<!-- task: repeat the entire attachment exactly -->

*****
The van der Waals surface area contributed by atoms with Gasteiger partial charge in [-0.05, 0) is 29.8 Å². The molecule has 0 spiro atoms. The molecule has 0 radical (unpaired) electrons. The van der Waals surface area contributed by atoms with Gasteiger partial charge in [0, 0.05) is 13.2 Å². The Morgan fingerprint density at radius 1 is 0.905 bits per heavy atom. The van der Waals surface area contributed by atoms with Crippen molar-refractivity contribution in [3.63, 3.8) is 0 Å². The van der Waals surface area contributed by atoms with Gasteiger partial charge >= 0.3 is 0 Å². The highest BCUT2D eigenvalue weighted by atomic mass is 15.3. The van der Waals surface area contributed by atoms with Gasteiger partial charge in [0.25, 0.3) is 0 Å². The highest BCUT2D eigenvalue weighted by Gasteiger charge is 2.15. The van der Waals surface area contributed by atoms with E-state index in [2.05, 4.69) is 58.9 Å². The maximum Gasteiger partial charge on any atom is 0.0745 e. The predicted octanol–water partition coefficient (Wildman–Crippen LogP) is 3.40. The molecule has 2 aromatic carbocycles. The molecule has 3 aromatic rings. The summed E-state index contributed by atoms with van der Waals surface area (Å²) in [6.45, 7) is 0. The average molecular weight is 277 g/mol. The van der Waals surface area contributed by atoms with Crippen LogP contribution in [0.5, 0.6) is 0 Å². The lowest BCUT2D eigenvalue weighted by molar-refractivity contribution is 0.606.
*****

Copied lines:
The van der Waals surface area contributed by atoms with Gasteiger partial charge in [-0.05, 0) is 29.8 Å². The molecule has 0 spiro atoms. The molecule has 0 radical (unpaired) electrons. The van der Waals surface area contributed by atoms with Gasteiger partial charge in [0, 0.05) is 13.2 Å². The Morgan fingerprint density at radius 1 is 0.905 bits per heavy atom. The van der Waals surface area contributed by atoms with Crippen molar-refractivity contribution in [3.63, 3.8) is 0 Å². The van der Waals surface area contributed by atoms with Gasteiger partial charge >= 0.3 is 0 Å². The highest BCUT2D eigenvalue weighted by atomic mass is 15.3. The van der Waals surface area contributed by atoms with Gasteiger partial charge in [0.25, 0.3) is 0 Å². The highest BCUT2D eigenvalue weighted by Gasteiger charge is 2.15. The van der Waals surface area contributed by atoms with E-state index in [2.05, 4.69) is 58.9 Å². The maximum Gasteiger partial charge on any atom is 0.0745 e. The predicted octanol–water partition coefficient (Wildman–Crippen LogP) is 3.40. The molecule has 2 aromatic carbocycles. The molecule has 3 aromatic rings. The summed E-state index contributed by atoms with van der Waals surface area (Å²) in [6.45, 7) is 0. The average molecular weight is 277 g/mol. The van der Waals surface area contributed by atoms with Crippen LogP contribution in [0.5, 0.6) is 0 Å². The lowest BCUT2D eigenvalue weighted by molar-refractivity contribution is 0.606.